Individual Differences in Response to Automation: The Five Factor Model of Personality
Abbreviated Journal Title
J. Exp. Psychol.-Appl.
automation; individual differences; performance; stress; workload; INTERPERSONAL-TRUST; SUSTAINED ATTENTION; MENTAL WORKLOAD; STRESS; PERFORMANCE; HISTORY; Psychology, Applied
This study examined the relationship of operator personality (Five Factor Model) and characteristics of the task and of adaptive automation (reliability and adaptiveness-whether the automation was well-matched to changes in task demand) to operator performance, workload, stress, and coping. This represents the first investigation of how the Five Factors relate to human response to automation. One-hundred-sixty-one college students experienced either 75% or 95% reliable automation provided with task loads of either two or four displays to be monitored. The task required threat detection in a simulated uninhabited ground vehicle (UGV) task. Task demand exerted the strongest influence on outcome variables. Automation characteristics did not directly impact workload or stress, but effects did emerge in the context of trait-task interactions that varied as a function of the dimension of workload and stress. The pattern of relationships of traits to dependent variables was generally moderated by at least one task factor. Neuroticism was related to poorer performance in some conditions, and all five traits were associated with at least one measure of workload and stress. Neuroticism generally predicted increased workload and stress and the other traits predicted decreased levels of these states. However, in the case of the relation of Extraversion and Agreeableness to Worry, Frustration, and avoidant coping, the direction of effects varied across task conditions. The results support incorporation of individual differences into automation design by identifying the relevant person characteristics and using the information to, determine what functions to automate and the form and level of automation.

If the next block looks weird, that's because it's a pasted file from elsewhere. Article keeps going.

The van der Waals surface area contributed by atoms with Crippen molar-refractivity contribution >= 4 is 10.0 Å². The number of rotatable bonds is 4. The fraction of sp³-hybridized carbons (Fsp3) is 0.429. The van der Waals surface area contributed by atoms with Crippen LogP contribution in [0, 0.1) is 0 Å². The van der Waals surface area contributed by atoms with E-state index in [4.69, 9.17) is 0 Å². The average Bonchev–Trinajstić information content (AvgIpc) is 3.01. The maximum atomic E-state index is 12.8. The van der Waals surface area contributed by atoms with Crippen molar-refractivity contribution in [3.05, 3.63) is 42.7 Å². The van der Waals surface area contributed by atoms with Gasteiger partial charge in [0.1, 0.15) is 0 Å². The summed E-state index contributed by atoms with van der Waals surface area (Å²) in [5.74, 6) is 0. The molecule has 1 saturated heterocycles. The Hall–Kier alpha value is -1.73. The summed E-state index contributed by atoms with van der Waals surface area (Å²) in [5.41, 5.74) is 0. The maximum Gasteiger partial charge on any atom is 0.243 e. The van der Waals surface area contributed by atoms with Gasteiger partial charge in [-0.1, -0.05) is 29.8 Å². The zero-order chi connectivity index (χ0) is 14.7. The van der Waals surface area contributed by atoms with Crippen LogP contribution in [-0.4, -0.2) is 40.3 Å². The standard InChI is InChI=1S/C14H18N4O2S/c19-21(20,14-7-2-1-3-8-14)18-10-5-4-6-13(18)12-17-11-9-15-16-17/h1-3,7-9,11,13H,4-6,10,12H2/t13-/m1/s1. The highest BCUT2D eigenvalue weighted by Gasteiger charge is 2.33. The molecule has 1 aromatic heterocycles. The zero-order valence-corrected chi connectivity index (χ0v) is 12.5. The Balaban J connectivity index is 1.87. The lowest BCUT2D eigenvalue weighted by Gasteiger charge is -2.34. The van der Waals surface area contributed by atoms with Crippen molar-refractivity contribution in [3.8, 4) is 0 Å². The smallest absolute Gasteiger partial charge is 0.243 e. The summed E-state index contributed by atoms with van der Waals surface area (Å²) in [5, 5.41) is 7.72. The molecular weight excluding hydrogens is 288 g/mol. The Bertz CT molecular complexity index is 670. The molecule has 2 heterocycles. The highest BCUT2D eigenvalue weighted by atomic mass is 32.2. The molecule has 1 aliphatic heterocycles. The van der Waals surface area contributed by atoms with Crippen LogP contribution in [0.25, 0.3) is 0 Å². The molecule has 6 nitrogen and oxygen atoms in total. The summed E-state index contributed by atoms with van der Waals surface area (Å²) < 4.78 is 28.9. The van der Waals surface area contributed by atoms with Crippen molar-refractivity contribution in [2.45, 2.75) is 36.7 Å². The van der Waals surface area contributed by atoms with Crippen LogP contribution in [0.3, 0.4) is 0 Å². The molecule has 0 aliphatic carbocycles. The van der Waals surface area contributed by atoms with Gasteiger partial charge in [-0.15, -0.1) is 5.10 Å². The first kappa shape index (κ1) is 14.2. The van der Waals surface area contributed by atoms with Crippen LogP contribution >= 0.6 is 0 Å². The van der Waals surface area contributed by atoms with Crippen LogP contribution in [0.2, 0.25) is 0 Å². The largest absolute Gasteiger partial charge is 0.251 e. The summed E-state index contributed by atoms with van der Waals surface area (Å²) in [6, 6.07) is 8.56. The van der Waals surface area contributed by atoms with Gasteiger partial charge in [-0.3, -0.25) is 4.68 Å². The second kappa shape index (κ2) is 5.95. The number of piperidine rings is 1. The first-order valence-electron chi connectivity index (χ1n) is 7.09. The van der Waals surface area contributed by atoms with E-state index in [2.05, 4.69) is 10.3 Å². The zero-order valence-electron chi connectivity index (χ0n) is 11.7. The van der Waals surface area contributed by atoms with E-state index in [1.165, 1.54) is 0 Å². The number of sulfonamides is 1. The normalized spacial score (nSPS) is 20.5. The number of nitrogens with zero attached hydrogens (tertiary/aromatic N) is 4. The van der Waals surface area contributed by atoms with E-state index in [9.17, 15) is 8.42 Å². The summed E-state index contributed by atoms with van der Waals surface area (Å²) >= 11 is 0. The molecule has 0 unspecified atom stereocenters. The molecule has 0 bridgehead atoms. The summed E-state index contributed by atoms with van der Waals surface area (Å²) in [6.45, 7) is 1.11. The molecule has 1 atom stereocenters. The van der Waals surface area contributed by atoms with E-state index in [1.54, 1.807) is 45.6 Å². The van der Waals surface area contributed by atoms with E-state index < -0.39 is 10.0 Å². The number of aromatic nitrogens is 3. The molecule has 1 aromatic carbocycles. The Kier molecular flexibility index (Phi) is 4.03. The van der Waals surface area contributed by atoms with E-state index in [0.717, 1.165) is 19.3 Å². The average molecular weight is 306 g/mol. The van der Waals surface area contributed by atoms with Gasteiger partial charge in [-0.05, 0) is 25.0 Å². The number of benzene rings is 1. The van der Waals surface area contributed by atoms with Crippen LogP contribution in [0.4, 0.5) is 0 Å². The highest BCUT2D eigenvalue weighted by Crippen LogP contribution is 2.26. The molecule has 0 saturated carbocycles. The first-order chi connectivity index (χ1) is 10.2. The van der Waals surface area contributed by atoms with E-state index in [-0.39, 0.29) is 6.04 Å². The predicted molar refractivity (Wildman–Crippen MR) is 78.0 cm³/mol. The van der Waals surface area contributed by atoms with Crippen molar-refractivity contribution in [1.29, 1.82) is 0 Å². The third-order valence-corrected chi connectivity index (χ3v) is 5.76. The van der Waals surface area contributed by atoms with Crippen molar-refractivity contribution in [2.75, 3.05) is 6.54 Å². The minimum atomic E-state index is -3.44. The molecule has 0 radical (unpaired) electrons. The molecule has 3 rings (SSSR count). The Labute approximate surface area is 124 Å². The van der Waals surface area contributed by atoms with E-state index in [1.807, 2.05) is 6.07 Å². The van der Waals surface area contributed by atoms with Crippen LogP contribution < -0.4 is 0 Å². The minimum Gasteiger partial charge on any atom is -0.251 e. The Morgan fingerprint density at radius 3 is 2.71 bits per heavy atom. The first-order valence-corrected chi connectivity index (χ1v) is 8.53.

Journal of Experimental Psychology-Applied
"Individual Differences in Response to Automation: The Five Factor Model of Personality" (2011). Faculty Bibliography 2010s. 1980.